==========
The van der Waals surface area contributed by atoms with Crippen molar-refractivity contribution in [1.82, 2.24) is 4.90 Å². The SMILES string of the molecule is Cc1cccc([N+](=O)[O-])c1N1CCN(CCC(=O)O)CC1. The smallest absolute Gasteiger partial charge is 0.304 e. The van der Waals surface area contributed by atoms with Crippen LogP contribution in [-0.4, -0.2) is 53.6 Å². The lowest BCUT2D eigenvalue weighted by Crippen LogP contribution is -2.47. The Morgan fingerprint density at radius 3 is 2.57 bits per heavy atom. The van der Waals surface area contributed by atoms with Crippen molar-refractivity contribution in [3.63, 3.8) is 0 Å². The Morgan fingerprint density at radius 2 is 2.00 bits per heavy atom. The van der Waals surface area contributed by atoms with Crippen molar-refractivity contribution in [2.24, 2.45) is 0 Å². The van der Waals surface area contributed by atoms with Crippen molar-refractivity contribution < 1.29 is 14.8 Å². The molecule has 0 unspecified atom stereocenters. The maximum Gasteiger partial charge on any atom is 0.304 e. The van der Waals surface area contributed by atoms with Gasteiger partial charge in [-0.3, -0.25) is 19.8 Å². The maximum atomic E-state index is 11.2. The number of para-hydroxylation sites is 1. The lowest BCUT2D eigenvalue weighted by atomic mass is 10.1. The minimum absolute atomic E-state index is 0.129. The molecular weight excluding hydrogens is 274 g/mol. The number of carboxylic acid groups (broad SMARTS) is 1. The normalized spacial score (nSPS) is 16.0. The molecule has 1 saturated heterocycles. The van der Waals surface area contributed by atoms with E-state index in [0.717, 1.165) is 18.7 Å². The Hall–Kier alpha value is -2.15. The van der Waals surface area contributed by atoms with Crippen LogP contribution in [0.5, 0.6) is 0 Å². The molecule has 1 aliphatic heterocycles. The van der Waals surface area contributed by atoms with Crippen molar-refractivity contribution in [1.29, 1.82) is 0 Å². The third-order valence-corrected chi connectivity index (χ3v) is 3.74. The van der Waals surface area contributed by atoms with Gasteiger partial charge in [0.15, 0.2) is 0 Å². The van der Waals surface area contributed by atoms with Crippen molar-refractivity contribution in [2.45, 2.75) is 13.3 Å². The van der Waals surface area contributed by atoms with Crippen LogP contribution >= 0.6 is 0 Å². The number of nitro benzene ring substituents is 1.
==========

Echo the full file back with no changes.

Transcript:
The van der Waals surface area contributed by atoms with Crippen molar-refractivity contribution in [1.82, 2.24) is 4.90 Å². The SMILES string of the molecule is Cc1cccc([N+](=O)[O-])c1N1CCN(CCC(=O)O)CC1. The smallest absolute Gasteiger partial charge is 0.304 e. The van der Waals surface area contributed by atoms with Crippen LogP contribution in [-0.4, -0.2) is 53.6 Å². The lowest BCUT2D eigenvalue weighted by Crippen LogP contribution is -2.47. The Morgan fingerprint density at radius 3 is 2.57 bits per heavy atom. The van der Waals surface area contributed by atoms with Crippen molar-refractivity contribution in [3.63, 3.8) is 0 Å². The Morgan fingerprint density at radius 2 is 2.00 bits per heavy atom. The van der Waals surface area contributed by atoms with Crippen molar-refractivity contribution in [2.24, 2.45) is 0 Å². The van der Waals surface area contributed by atoms with Crippen molar-refractivity contribution < 1.29 is 14.8 Å². The molecule has 0 unspecified atom stereocenters. The maximum Gasteiger partial charge on any atom is 0.304 e. The van der Waals surface area contributed by atoms with Gasteiger partial charge in [-0.3, -0.25) is 19.8 Å². The maximum atomic E-state index is 11.2. The number of para-hydroxylation sites is 1. The lowest BCUT2D eigenvalue weighted by atomic mass is 10.1. The minimum absolute atomic E-state index is 0.129. The molecular weight excluding hydrogens is 274 g/mol. The number of carboxylic acid groups (broad SMARTS) is 1. The normalized spacial score (nSPS) is 16.0. The molecule has 1 saturated heterocycles. The van der Waals surface area contributed by atoms with E-state index in [0.717, 1.165) is 18.7 Å². The Hall–Kier alpha value is -2.15. The van der Waals surface area contributed by atoms with Crippen LogP contribution in [0.5, 0.6) is 0 Å². The molecule has 1 aliphatic heterocycles. The van der Waals surface area contributed by atoms with Crippen molar-refractivity contribution in [1.29, 1.82) is 0 Å². The third-order valence-corrected chi connectivity index (χ3v) is 3.74. The van der Waals surface area contributed by atoms with Gasteiger partial charge in [0.15, 0.2) is 0 Å². The van der Waals surface area contributed by atoms with Crippen molar-refractivity contribution in [2.45, 2.75) is 13.3 Å². The van der Waals surface area contributed by atoms with Crippen LogP contribution >= 0.6 is 0 Å². The number of nitro benzene ring substituents is 1.